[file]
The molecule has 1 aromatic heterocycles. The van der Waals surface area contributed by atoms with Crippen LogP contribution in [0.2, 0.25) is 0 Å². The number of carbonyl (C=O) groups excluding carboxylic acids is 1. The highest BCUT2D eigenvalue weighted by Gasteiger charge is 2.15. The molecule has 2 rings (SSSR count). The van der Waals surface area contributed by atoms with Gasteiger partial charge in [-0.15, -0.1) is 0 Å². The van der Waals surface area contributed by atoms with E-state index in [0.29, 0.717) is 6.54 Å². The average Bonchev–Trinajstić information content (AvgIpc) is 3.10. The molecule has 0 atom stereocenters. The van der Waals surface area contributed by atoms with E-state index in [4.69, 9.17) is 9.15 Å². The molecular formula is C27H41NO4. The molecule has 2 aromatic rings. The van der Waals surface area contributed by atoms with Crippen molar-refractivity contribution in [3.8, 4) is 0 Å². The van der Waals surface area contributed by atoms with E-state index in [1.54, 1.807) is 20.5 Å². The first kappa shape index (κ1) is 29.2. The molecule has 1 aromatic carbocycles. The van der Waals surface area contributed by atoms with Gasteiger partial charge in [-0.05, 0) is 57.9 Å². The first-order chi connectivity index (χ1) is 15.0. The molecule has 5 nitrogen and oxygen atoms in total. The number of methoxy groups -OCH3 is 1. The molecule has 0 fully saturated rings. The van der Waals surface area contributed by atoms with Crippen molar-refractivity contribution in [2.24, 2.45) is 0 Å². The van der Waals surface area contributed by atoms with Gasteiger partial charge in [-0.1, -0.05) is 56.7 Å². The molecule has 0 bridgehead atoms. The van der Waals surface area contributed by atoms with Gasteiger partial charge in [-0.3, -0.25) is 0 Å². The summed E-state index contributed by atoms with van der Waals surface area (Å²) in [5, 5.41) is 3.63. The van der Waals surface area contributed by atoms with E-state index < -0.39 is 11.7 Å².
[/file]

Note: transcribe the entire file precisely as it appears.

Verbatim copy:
The molecule has 1 aromatic heterocycles. The van der Waals surface area contributed by atoms with Crippen LogP contribution in [0.2, 0.25) is 0 Å². The number of carbonyl (C=O) groups excluding carboxylic acids is 1. The highest BCUT2D eigenvalue weighted by Gasteiger charge is 2.15. The molecule has 2 rings (SSSR count). The van der Waals surface area contributed by atoms with Gasteiger partial charge in [-0.15, -0.1) is 0 Å². The van der Waals surface area contributed by atoms with E-state index in [0.29, 0.717) is 6.54 Å². The average Bonchev–Trinajstić information content (AvgIpc) is 3.10. The molecule has 0 atom stereocenters. The van der Waals surface area contributed by atoms with E-state index in [4.69, 9.17) is 9.15 Å². The molecular formula is C27H41NO4. The molecule has 2 aromatic rings. The van der Waals surface area contributed by atoms with Crippen molar-refractivity contribution in [3.8, 4) is 0 Å². The van der Waals surface area contributed by atoms with E-state index in [1.54, 1.807) is 20.5 Å². The first kappa shape index (κ1) is 29.2. The molecule has 1 aromatic carbocycles. The van der Waals surface area contributed by atoms with Gasteiger partial charge in [-0.05, 0) is 57.9 Å². The first-order chi connectivity index (χ1) is 15.0. The molecule has 5 nitrogen and oxygen atoms in total. The number of methoxy groups -OCH3 is 1. The molecule has 0 fully saturated rings. The van der Waals surface area contributed by atoms with Crippen molar-refractivity contribution in [2.24, 2.45) is 0 Å². The van der Waals surface area contributed by atoms with Gasteiger partial charge in [-0.1, -0.05) is 56.7 Å². The molecule has 0 bridgehead atoms. The van der Waals surface area contributed by atoms with Gasteiger partial charge in [-0.3, -0.25) is 0 Å². The summed E-state index contributed by atoms with van der Waals surface area (Å²) in [5, 5.41) is 3.63. The van der Waals surface area contributed by atoms with E-state index < -0.39 is 11.7 Å².